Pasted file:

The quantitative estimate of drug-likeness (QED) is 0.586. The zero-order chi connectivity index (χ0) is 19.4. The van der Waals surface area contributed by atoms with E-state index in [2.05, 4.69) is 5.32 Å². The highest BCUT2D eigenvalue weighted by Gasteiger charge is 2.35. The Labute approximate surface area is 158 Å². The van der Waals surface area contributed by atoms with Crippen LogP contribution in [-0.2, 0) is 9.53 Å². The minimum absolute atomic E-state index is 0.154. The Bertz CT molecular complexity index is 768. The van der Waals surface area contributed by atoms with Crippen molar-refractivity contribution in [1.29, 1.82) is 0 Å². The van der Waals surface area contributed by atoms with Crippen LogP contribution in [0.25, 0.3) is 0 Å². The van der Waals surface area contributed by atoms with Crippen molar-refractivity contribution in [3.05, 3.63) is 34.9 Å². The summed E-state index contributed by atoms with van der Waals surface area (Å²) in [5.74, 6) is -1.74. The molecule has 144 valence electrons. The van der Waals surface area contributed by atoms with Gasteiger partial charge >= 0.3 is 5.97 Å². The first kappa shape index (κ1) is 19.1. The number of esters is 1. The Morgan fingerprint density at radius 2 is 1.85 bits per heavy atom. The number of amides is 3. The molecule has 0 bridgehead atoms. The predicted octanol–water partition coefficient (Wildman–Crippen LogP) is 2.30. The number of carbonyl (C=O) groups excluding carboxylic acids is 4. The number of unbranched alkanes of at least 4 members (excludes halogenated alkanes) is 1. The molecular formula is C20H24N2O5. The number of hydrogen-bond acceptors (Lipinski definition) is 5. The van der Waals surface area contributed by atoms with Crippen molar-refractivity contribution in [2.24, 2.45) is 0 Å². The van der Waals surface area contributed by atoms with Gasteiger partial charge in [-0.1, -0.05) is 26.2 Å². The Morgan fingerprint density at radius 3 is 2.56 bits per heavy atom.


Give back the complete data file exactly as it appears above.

The quantitative estimate of drug-likeness (QED) is 0.586. The zero-order chi connectivity index (χ0) is 19.4. The van der Waals surface area contributed by atoms with E-state index in [2.05, 4.69) is 5.32 Å². The highest BCUT2D eigenvalue weighted by Gasteiger charge is 2.35. The Labute approximate surface area is 158 Å². The van der Waals surface area contributed by atoms with Crippen LogP contribution in [-0.2, 0) is 9.53 Å². The minimum absolute atomic E-state index is 0.154. The Bertz CT molecular complexity index is 768. The van der Waals surface area contributed by atoms with Crippen molar-refractivity contribution in [1.29, 1.82) is 0 Å². The van der Waals surface area contributed by atoms with Crippen LogP contribution in [0.25, 0.3) is 0 Å². The van der Waals surface area contributed by atoms with Crippen molar-refractivity contribution in [3.05, 3.63) is 34.9 Å². The summed E-state index contributed by atoms with van der Waals surface area (Å²) in [5.74, 6) is -1.74. The molecule has 144 valence electrons. The van der Waals surface area contributed by atoms with Gasteiger partial charge >= 0.3 is 5.97 Å². The first kappa shape index (κ1) is 19.1. The number of esters is 1. The Morgan fingerprint density at radius 2 is 1.85 bits per heavy atom. The number of amides is 3. The molecule has 0 bridgehead atoms. The predicted octanol–water partition coefficient (Wildman–Crippen LogP) is 2.30. The number of carbonyl (C=O) groups excluding carboxylic acids is 4. The number of unbranched alkanes of at least 4 members (excludes halogenated alkanes) is 1. The molecular formula is C20H24N2O5. The number of hydrogen-bond acceptors (Lipinski definition) is 5. The van der Waals surface area contributed by atoms with Crippen molar-refractivity contribution in [2.24, 2.45) is 0 Å². The van der Waals surface area contributed by atoms with Gasteiger partial charge in [-0.1, -0.05) is 26.2 Å². The Morgan fingerprint density at radius 3 is 2.56 bits per heavy atom.